How involved have you been in the development of your book? Did you have input into the cover? I have been so happy with the development of the book and the covers that were proposed. There wasn’t really any cover I didn’t like. In fact I liked too many of them and struggled to decide. In the end I used my students as my market research team and showed them the covers and asked them which one I should go with. They picked the one that I had initially thought was the one, then I got confused by asking too many people. So in the end I have my students to thank, and of course the amazing cover designer at Transit Lounge.

What’s the best aspect of your writing life? When the words flow and I feel like my characters and world are coming to life.

—the worst? All the time spent throwing words down like stones on a road until the flow starts.

What would you do differently if you were starting out now as a writer? I wouldn’t have spent years attempting to work on a sequel to my debut novel, as opposed to forging a new path and trusting that I had new stories and characters to write about.

What do you wish you’d been told before you set out to become an author? Write what your heart feels, not what you think will lead to commercial success. You can’t control what will happen once or if your book is published. All you can do is focus on writing the story that means the most to you so you don’t regret the time you spent writing.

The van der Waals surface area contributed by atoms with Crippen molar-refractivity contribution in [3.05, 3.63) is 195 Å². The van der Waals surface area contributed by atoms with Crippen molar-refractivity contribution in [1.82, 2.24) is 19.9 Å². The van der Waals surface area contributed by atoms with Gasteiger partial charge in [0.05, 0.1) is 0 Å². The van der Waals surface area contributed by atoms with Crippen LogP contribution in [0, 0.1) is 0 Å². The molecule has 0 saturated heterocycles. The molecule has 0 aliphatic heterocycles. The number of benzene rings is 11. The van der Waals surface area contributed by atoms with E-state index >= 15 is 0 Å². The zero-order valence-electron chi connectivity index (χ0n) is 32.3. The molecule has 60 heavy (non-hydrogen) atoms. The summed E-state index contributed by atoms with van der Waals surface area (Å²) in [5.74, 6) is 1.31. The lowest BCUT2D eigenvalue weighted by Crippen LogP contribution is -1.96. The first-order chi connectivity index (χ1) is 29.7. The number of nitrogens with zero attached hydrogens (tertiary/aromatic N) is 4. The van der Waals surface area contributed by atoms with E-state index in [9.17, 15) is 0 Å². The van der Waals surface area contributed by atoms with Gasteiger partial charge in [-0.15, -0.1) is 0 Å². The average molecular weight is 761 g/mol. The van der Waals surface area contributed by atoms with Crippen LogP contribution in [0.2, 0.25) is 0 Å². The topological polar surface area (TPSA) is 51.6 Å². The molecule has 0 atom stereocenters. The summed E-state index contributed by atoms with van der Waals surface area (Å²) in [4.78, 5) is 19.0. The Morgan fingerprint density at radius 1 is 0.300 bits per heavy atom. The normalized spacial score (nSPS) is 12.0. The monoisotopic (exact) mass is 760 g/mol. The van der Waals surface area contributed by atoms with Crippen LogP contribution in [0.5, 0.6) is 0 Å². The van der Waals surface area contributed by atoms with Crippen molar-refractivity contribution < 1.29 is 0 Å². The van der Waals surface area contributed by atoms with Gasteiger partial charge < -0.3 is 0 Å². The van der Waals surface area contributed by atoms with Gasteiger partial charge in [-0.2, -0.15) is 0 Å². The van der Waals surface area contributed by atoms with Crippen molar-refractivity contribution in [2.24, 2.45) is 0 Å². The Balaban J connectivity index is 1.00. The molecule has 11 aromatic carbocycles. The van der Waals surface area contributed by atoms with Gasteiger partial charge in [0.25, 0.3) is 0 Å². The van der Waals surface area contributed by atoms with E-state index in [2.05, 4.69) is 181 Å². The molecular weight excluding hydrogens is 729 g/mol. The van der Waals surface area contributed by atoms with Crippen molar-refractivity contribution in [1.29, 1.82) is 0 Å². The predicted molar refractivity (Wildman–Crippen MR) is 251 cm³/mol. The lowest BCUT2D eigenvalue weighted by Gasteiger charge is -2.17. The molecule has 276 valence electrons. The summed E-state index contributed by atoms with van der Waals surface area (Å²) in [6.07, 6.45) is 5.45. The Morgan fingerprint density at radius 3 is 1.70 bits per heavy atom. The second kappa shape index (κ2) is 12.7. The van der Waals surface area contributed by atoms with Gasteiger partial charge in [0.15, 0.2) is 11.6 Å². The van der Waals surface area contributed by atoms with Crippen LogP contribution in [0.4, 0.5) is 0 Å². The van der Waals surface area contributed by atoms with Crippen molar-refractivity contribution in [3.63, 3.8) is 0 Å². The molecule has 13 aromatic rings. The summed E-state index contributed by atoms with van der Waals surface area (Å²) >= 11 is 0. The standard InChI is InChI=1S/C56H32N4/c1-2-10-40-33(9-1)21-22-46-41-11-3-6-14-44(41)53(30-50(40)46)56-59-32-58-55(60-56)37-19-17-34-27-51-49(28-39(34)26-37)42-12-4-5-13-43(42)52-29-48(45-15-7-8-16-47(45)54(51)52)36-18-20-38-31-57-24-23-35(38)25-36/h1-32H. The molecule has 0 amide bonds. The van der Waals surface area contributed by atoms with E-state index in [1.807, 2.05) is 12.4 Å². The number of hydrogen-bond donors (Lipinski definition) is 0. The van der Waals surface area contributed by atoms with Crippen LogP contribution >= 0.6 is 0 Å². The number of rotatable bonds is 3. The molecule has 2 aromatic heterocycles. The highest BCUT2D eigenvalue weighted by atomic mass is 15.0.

What’s the best advice you were ever given? First comes the draft, then comes the craft. Which basically equates to get something down so you can polish it into something readable.

What’s your top tip for aspiring authors? Read, read, read. Write, write, write. Submit, submit, submit. Repeat.

How important is social media to you as an author? This is a really interesting question. We spend so much time on social media and so it feels important, and I know that I have bought and read a lot of books because of social media, but then I also sometimes wonder if it IS a good use of my time, and whether time spent equates to books sold. That’s why I only post on social media things that I feel I want to share. I don’t want to think about it as curating myself or selling myself.

Do you experience ‘writer’s block’ and if so, how do you overcome it? Usually writer’s block for me is fatigue and an inability to create. I don’t usually have any time when I don’t have ideas – because I work full time my struggle is to find time to write so ideas are always percolating. When I’m feeling fatigued and spent I take a time out and read books back to back. This gets me back to why I write in the first place – my love of stories and the escapism and joy they bring.